When Chicago activist, author and historian Timuel Black died at the age of 102 on Oct. 13, his passing had a special impact on the Columbia community.
Some had grown up in Chicago and had heard his name mentioned with respect and reverence in their homes. Some met him in their professional roles, while others sought him out for his historical knowledge and perspective.
Black was born in Birmingham, Alabama, but grew up on the South Side after moving to Chicago during the Great Migration. According to The History Makers, he earned his Bachelor’s degree at Roosevelt University, followed by a Master’s degree from the University of Chicago and taught at Roosevelt High School in Gary, Indiana, and DuSable High School in Chicago. He held several academic and administrative positions at City Colleges of Chicago, where he held the position of professor emeritus.
Black worked with Martin Luther King Jr. and led a group of Chicagoans to the March on Washington, according to NBC Chicago. He also helped late Chicago Mayor Harold Washington during his mayoral campaign by leading voter registration efforts.
Hope Daniels, a former faculty member who also served as associate provost for Academic Affairs at Columbia, said she met Black while working as the Illinois press secretary for former U.S. Senator Carol Moseley Braun. While traveling the state on Braun’s behalf, she met Black, as he was Braun’s adviser.
“We [would sit] in the living room, chatting. He would say things that would make you sit up and go, ‘Oh, okay.’ He would do it with a little glint in his eye and a smile on his face,” Daniels said. “All of the sessions that I remember being in the room when Tim was there were very casual.”
Daniels said when Black taught history in high schools, he included Black history in his curriculum before it was required.
“He would embed it right in. When people graduated from high school after having Tim, they knew Black history. Not every high school was like that,” Daniels said.
Daniels remembered how much Black loved jazz, especially Duke Ellington’s music — in particular, his song “Come Sunday,” which was sung at Black’s funeral.
“If we caught up with [Black and his wife] at a jazz festival or a jazz concert — and this is over the years — you had to be quiet because Tim wanted to hear,” Daniels said.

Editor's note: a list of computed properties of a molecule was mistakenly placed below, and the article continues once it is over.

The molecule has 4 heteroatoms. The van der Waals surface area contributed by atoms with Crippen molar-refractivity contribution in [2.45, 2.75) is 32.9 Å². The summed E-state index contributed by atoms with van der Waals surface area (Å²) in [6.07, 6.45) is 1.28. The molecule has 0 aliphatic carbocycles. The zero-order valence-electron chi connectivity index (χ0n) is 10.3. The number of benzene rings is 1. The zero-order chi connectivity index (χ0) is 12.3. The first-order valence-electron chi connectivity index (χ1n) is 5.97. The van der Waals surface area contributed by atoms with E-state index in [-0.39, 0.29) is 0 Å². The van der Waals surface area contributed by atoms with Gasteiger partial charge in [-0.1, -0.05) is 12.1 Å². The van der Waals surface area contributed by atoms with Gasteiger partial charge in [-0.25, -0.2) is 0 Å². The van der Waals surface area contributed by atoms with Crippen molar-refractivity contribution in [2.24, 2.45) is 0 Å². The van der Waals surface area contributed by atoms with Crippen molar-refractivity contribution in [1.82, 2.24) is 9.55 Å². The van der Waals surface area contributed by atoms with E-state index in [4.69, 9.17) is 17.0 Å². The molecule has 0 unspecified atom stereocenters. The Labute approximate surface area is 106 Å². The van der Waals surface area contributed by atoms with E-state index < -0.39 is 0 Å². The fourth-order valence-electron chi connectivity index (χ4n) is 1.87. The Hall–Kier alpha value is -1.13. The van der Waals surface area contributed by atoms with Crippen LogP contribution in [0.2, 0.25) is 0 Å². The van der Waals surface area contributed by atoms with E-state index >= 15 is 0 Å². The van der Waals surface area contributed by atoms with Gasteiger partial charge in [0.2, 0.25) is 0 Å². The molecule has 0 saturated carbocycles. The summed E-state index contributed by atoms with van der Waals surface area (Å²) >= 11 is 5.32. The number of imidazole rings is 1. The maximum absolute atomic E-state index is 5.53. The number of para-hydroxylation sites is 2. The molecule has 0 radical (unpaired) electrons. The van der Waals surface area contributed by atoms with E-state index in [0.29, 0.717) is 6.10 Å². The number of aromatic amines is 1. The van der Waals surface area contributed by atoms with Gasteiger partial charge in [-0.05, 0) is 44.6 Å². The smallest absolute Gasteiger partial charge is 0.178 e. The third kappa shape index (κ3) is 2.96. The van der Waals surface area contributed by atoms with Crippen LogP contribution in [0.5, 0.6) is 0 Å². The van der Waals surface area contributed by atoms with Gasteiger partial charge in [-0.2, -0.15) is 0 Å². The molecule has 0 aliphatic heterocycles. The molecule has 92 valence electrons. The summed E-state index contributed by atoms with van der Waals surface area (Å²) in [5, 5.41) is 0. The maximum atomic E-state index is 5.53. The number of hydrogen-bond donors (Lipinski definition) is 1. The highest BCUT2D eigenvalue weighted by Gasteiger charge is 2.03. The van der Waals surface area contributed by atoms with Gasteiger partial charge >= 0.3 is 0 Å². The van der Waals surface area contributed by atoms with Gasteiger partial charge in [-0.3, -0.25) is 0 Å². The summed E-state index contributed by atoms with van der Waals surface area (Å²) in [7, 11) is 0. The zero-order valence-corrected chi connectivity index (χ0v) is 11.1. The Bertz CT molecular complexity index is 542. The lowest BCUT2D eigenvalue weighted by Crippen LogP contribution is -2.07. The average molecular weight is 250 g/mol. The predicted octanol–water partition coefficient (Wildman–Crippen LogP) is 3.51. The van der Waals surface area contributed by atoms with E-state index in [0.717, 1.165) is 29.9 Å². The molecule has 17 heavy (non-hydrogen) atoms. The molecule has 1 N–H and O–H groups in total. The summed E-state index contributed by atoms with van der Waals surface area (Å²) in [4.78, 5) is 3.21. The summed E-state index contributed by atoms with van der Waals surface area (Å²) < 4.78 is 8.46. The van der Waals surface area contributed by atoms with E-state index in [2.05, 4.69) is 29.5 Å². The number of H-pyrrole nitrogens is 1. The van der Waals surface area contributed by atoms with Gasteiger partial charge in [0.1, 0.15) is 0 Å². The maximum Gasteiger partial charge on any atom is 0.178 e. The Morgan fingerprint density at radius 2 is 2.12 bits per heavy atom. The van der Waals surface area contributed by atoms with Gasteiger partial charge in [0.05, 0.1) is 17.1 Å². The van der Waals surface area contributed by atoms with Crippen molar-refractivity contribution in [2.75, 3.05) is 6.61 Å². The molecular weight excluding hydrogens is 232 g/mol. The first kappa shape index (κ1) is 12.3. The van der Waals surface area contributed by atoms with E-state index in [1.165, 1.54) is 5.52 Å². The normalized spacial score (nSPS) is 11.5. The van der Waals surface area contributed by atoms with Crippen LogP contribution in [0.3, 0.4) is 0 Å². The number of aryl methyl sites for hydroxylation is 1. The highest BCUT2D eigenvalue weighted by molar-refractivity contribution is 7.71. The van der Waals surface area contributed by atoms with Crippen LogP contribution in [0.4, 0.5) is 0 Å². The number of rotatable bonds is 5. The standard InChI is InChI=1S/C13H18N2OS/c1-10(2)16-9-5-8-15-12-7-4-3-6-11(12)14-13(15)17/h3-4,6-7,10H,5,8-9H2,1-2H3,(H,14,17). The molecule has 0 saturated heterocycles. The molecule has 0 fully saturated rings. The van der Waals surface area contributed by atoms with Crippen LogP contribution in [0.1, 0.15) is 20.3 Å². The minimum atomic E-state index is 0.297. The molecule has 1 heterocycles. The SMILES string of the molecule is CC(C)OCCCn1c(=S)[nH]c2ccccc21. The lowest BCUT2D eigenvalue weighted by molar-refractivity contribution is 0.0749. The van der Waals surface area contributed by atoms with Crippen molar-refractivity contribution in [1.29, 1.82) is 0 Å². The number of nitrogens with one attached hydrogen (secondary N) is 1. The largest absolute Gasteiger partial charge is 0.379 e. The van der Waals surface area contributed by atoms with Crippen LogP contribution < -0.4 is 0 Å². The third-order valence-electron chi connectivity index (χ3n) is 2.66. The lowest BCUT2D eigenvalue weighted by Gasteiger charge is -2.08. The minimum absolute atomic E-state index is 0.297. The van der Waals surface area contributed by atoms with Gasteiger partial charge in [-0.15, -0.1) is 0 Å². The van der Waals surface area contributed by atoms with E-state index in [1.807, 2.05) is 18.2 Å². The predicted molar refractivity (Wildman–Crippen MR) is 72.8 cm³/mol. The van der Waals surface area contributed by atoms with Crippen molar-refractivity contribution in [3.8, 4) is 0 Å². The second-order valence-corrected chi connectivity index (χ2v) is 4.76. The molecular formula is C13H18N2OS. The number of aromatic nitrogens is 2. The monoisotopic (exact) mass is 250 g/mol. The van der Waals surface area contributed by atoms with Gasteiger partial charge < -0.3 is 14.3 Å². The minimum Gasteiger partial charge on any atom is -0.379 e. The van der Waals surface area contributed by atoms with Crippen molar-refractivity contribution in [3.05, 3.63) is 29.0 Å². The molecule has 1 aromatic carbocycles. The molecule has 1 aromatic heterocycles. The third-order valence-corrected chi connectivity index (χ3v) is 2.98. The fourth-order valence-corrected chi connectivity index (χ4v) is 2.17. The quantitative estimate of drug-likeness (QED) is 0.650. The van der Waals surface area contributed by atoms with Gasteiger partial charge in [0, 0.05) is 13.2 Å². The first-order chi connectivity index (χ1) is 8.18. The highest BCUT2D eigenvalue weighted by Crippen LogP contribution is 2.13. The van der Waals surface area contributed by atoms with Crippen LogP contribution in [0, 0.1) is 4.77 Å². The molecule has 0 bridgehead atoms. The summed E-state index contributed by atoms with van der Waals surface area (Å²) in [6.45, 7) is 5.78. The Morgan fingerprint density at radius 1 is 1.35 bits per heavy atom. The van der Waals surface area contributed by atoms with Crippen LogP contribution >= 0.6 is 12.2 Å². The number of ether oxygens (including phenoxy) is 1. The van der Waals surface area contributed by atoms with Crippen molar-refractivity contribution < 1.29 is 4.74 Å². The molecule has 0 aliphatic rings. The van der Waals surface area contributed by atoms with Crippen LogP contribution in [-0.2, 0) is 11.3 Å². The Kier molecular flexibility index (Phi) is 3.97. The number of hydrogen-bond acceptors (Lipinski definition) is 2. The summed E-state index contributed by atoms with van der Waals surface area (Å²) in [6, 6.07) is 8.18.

Black is survived by his wife Zenobia Johnson-Black. Daniels remembers the love the couple shared.
“He used to call her his bride,” Daniels said. “I mean, they’ve been married 40 years. ‘This is my bride.’ Wow. You pray for that kind of relationship.”
Robert Hanserd, professor in the Humanities, History and Social Sciences Department, met Black in the early ’90s during graduate school during an internship at what was then called the Chicago Historical Society, now the Chicago History Museum. They met through now retired Chicago historical scholar Christopher Reed, Ph.D., while doing graduate work.
“I happen to mention him to Dr. Reed [while] we were walking down Wabash somewhere, and there he was,” Hanserd said.
Hanserd described Black as easygoing and friendly — someone who would talk to everyone and remembered everyone he came across. After their first meeting, Black greeted Hanserd with a handshake each time they saw each other.
“I would see him everywhere [like] downtown functions, where he’d talk to various folks in the city. Then, I would catch him [at] this little cafe right by the South Side Community Art Center there where they have soul food,” Hanserd said. “That patience and that humility that he showed to talk to and work with all types of people, I think I have respect for that.”
Black even inspired people before they met him. Shanita Baraka Akintonde, associate professor of instruction in the Communication Department, said she “met his reputation” first, as he was a prevalent name in her childhood household because of his books.
Akintonde said his book “Bridges of Memory” inspired an article she wrote for the Chicago Tribune titled “The Pull of South.” The article discusses how Black people, especially in the Chicago area, are starting to migrate back down to the southern United States because they’re trying to stretch their dollars to make ends meet.
Akintonde called him a living lesson plan, saying his work as a historian left a generational footprint in the world.
“He lived to be 102 years old, that’s more than a century,” Akintonde said. “That means the wealth and depth of his knowledge is unparalleled. So that, again, is awe inspiring to me.”
Black’s memorial service will be held at 3:30 p.m. on Dec. 5 at Rockefeller Chapel. The service will be open to the public.
In addition to his wife, Black is survived by his daughter, Ermetra Black-Thomas. He was preceded in death by his son, Timuel Kerrigan Black, and stepson Anthony Johnson, according to the Chicago Tribune.